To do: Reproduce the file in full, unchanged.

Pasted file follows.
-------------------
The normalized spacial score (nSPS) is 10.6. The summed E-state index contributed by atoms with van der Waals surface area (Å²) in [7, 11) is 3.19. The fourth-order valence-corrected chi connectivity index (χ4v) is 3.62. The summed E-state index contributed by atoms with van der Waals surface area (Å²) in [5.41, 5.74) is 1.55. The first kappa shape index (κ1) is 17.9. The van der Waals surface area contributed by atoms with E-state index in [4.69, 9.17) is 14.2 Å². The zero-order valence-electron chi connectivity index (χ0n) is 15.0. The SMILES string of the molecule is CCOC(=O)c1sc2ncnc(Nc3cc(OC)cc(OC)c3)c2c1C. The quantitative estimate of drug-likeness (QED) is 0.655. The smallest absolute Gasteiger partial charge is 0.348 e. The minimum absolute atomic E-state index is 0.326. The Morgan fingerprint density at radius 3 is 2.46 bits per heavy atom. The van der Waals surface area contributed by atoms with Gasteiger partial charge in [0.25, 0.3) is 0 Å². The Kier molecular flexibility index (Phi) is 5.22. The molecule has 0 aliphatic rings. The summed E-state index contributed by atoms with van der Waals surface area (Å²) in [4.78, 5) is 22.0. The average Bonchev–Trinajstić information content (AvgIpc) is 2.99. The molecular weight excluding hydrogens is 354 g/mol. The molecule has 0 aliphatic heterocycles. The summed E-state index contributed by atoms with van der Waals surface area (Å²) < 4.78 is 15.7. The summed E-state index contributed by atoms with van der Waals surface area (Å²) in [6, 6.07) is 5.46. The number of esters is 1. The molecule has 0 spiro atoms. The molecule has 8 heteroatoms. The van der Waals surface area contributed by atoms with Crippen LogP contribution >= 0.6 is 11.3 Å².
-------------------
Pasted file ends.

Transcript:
The normalized spacial score (nSPS) is 10.6. The summed E-state index contributed by atoms with van der Waals surface area (Å²) in [7, 11) is 3.19. The fourth-order valence-corrected chi connectivity index (χ4v) is 3.62. The summed E-state index contributed by atoms with van der Waals surface area (Å²) in [5.41, 5.74) is 1.55. The first kappa shape index (κ1) is 17.9. The van der Waals surface area contributed by atoms with E-state index in [4.69, 9.17) is 14.2 Å². The zero-order valence-electron chi connectivity index (χ0n) is 15.0. The SMILES string of the molecule is CCOC(=O)c1sc2ncnc(Nc3cc(OC)cc(OC)c3)c2c1C. The quantitative estimate of drug-likeness (QED) is 0.655. The smallest absolute Gasteiger partial charge is 0.348 e. The minimum absolute atomic E-state index is 0.326. The Morgan fingerprint density at radius 3 is 2.46 bits per heavy atom. The van der Waals surface area contributed by atoms with Gasteiger partial charge in [0.25, 0.3) is 0 Å². The Kier molecular flexibility index (Phi) is 5.22. The molecule has 0 aliphatic rings. The summed E-state index contributed by atoms with van der Waals surface area (Å²) in [4.78, 5) is 22.0. The average Bonchev–Trinajstić information content (AvgIpc) is 2.99. The molecular weight excluding hydrogens is 354 g/mol. The molecule has 0 aliphatic heterocycles. The summed E-state index contributed by atoms with van der Waals surface area (Å²) < 4.78 is 15.7. The summed E-state index contributed by atoms with van der Waals surface area (Å²) in [6, 6.07) is 5.46. The number of esters is 1. The molecule has 0 spiro atoms. The molecule has 8 heteroatoms. The van der Waals surface area contributed by atoms with Crippen LogP contribution >= 0.6 is 11.3 Å².